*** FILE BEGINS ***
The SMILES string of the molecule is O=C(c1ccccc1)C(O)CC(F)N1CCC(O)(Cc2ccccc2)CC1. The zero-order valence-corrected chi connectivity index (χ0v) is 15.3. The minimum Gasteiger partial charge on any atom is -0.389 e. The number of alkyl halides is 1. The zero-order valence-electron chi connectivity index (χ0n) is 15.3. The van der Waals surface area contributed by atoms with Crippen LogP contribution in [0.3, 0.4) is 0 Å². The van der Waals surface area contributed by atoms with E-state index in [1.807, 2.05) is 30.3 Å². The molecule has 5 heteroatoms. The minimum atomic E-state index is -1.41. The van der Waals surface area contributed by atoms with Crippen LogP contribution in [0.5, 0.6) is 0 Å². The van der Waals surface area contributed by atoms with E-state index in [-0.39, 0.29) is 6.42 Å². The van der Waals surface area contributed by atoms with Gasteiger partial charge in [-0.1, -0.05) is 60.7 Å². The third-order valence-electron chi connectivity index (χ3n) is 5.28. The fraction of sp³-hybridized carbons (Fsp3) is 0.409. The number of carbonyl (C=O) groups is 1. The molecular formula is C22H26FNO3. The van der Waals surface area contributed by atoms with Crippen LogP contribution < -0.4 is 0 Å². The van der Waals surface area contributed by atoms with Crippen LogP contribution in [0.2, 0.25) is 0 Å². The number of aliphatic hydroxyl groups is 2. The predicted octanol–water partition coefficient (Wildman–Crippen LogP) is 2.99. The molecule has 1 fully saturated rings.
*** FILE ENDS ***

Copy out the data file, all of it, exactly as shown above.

The SMILES string of the molecule is O=C(c1ccccc1)C(O)CC(F)N1CCC(O)(Cc2ccccc2)CC1. The zero-order valence-corrected chi connectivity index (χ0v) is 15.3. The minimum Gasteiger partial charge on any atom is -0.389 e. The number of alkyl halides is 1. The zero-order valence-electron chi connectivity index (χ0n) is 15.3. The van der Waals surface area contributed by atoms with Crippen LogP contribution in [0.3, 0.4) is 0 Å². The van der Waals surface area contributed by atoms with E-state index in [1.807, 2.05) is 30.3 Å². The molecule has 5 heteroatoms. The minimum atomic E-state index is -1.41. The van der Waals surface area contributed by atoms with Crippen LogP contribution in [0.5, 0.6) is 0 Å². The van der Waals surface area contributed by atoms with E-state index in [-0.39, 0.29) is 6.42 Å². The van der Waals surface area contributed by atoms with Gasteiger partial charge in [-0.1, -0.05) is 60.7 Å². The third-order valence-electron chi connectivity index (χ3n) is 5.28. The fraction of sp³-hybridized carbons (Fsp3) is 0.409. The number of carbonyl (C=O) groups is 1. The molecular formula is C22H26FNO3. The van der Waals surface area contributed by atoms with Crippen LogP contribution < -0.4 is 0 Å². The van der Waals surface area contributed by atoms with Crippen LogP contribution in [0.2, 0.25) is 0 Å². The number of aliphatic hydroxyl groups is 2. The predicted octanol–water partition coefficient (Wildman–Crippen LogP) is 2.99. The molecule has 1 fully saturated rings.